A Journey To Generosity By Aditee Hardikar

Post TBL blues.  It’s a real thing.  You spend 9 days with 80 people and they become your family.  Every day, every night and every moment is shared, and you find yourself immersed in a bubble of love and friendship.  When you first sign up, you’re sceptical of this “life-changing” ability that TBL alumni speak of.  But, once you’re home, you’ve unpacked your bags, and taken a much-needed shower . . . waking up the next morning without being surrounded by 79 other sleeping bags, makes your body go into withdrawal.  9 days of volunteering together, road tripping across 7 different towns, eating together, sleeping together, and making many great memories in a remarkably short amount of time does that to you.  The people you meet, townspeople and your fellow volunteers, the bond you form with one another, it’s priceless.  You become dependent on each other, you support one another, you become family.

As someone who has lived in the city their entire life, I found it difficult to comprehend why people would choose to live in regional Australia.  The energy and liveliness of the city seemed so much more attractive.  The Big Lift made me realize my ignorance and the fact that there is so much more to country life.  There’s not only the stunning landscape but also the people are the kindest, most generous you’ll ever meet.

The very first night we stayed in a primary school at a little town called Mandurama.  The number of kids that went to this school . . . Eight.  Unlike anything you’d ever see in Sydney.  Upon arriving there, we were welcomed by the school’s principal, their only teacher, parents and even a couple of the students!  When you go to these towns the general mindset of a city perspective is that you’re the ones offering support and time to the townspeople.  You don’t expect anything in return.  However, the moment you meet them, the idea of us and them becomes invalid.  You all become the same and come together to achieve something great. The overwhelming generosity and hospitality of the townspeople does not fail to amaze.

After learning all about the history of Mandurama and being served quite possibly the best apple pie ever, 40 of us along with our sleeping bags squished into the school’s assembly hall like Tetris blocks.  I know, sounds extremely uncomfortable and inconvenient.  You’d rather spread out on your own bed like a starfish.  But honestly, that first night made everyone so comfortable with each other and we instantly bonded.  It was one of my favourite memories on the trip and I would definitely jump at the chance to do it again.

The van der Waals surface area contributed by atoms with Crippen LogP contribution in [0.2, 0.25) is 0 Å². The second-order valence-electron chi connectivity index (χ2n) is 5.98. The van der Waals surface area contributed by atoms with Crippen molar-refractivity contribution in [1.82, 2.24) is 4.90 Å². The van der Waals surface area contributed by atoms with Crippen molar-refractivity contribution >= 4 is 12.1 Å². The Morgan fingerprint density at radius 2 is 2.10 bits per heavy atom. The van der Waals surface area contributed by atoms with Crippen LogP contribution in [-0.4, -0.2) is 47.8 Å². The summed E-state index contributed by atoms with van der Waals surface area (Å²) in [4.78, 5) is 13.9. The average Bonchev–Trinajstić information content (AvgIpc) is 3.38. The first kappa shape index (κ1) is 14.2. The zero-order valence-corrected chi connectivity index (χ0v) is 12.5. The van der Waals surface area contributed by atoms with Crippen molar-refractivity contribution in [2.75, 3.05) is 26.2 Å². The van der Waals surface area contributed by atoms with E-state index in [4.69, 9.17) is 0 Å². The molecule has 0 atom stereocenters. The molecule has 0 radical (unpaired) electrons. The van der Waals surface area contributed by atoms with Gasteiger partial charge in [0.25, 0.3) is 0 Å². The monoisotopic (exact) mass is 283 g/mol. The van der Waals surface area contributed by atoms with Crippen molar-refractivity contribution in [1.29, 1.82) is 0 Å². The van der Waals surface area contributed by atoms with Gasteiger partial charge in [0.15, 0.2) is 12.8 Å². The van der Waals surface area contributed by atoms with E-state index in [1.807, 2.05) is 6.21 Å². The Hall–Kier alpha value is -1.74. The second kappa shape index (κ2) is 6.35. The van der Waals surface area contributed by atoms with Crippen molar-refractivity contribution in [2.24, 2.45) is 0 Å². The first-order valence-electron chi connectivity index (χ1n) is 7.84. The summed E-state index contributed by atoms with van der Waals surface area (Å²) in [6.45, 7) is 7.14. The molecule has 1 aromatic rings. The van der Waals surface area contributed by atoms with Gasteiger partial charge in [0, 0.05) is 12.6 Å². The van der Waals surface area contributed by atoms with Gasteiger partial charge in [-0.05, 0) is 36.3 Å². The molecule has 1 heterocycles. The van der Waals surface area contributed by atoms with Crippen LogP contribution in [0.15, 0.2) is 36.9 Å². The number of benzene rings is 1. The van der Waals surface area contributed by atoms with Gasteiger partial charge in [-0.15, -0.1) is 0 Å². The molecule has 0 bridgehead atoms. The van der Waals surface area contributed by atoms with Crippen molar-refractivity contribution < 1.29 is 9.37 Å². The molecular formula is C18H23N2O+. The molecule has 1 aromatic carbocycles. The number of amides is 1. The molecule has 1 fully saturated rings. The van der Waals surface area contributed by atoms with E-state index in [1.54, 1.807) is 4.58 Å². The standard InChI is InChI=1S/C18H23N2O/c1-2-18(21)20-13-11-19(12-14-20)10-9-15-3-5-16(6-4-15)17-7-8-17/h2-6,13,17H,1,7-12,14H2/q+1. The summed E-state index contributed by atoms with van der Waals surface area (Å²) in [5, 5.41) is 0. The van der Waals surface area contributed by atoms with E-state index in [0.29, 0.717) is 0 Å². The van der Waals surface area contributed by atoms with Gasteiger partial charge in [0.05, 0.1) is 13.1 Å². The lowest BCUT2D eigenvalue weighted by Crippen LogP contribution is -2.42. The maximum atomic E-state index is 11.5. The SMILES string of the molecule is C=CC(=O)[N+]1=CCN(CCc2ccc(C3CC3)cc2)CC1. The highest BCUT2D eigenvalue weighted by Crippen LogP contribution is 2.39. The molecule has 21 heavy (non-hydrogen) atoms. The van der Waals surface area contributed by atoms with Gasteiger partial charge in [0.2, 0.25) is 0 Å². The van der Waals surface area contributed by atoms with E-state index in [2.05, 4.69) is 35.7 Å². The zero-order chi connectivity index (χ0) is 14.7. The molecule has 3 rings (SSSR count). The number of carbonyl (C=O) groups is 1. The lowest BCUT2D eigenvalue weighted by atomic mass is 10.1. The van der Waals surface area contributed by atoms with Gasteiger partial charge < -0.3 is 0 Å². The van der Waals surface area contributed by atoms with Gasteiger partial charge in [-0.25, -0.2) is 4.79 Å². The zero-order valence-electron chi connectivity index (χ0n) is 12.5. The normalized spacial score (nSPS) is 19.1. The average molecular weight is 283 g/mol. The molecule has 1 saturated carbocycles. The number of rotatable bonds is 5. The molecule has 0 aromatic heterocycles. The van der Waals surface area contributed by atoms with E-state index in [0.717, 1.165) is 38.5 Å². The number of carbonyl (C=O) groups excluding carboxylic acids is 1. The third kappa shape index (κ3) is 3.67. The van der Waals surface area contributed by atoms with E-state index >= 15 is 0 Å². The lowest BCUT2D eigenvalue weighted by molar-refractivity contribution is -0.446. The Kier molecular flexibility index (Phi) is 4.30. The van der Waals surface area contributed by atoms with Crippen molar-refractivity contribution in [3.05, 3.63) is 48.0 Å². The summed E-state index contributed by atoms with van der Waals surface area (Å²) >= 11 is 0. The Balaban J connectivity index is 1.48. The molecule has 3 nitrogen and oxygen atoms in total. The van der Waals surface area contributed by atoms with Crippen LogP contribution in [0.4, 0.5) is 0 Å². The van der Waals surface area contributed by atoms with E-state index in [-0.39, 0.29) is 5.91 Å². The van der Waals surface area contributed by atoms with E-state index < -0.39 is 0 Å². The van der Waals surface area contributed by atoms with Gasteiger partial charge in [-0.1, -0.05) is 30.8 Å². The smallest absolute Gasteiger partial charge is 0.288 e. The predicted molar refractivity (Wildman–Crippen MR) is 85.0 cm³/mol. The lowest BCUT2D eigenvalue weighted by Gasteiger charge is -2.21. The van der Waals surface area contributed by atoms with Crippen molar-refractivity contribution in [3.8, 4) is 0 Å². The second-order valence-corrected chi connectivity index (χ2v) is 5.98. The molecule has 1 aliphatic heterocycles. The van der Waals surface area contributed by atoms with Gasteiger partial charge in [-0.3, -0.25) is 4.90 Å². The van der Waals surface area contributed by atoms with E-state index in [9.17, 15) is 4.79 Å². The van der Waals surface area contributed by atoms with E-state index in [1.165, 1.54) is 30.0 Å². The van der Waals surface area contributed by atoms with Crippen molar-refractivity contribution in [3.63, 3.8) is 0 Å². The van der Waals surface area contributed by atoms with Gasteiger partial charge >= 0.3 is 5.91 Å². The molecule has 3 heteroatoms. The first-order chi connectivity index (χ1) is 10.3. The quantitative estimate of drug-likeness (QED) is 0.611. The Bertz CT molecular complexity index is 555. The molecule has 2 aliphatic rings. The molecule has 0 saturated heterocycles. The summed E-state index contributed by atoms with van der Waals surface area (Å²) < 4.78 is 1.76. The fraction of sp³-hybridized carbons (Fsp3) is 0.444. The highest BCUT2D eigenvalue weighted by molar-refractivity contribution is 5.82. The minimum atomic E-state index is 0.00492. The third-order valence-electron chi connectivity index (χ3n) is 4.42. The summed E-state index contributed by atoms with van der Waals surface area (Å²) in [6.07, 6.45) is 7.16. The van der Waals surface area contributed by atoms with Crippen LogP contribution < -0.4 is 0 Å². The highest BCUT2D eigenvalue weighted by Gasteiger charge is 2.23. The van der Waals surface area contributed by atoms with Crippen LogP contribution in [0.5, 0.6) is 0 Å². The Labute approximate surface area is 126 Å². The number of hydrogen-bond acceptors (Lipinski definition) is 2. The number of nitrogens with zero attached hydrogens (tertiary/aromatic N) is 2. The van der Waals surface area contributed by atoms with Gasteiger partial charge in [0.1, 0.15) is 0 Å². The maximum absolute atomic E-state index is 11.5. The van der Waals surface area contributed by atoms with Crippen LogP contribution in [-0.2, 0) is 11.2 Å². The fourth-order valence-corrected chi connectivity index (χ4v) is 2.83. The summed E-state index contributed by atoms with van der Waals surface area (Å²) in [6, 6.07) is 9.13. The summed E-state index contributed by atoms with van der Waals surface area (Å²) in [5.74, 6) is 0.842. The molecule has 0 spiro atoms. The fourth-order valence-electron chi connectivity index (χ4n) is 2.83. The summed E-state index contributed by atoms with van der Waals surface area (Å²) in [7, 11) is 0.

When visiting these small towns, the biggest difference you feel is this incredibly strong sense of community.  The serenity and unity that exists is not like anything I’d come across ordinarily.  It’s unexpected, just how friendly and welcoming the locals are when you visit these towns.  Walking down the street, there wasn’t a single person who didn’t say hello or smile at you.

The townspeople that I met on the trip were genuinely happy.  Their hearts are pure.  You could see they were content and extremely grateful for what they have.  It was heart-warming to see how they welcome you into their town with open arms when they’ve never met you before and know absolutely nothing about you.  The conversations I had with the people in these towns showed me that there was so much wisdom hidden behind their modesty.

In our very last town, Meredith, a few volunteers and I had the pleasure of having an insightful conversation with Mr. Jim Baker, a local.  It made us realize how vital communication across generations is and how much knowledge can be gained through such interactions.  Like Mr. Baker said: “Share whatever you know to learn from each other”.

And that’s what The Big Lift did for me.  It taught me to be more open to people and their ideas; to stop and listen to the people around you because they have so much to offer.  I experienced this not only with the townspeople but also my fellow volunteers.  I learnt to be less selfish, to be grateful for what I already have, to take a chance, to love and appreciate those around me, and to simply be a nicer person.

Volunteering really shows you how much a group of uni students can achieve in just a few hours.  It shows you how small acts of kindness can save people so much time, money, and energy.  Seeing just how appreciative and grateful the townspeople were, it really made my heart melt.

There’s many reasons why you might consider going on The Big Lift trip. Maybe you just want to help people. Maybe you’re doing it to become a less selfish person.  Maybe you want to become a better person and give back to the community.  Doesn’t matter.  In the end it’s all the same.  You come out itching for more.  You want to go back and keep going.  Keep helping people.  Keep spreading positivity.  Keep paying it forward.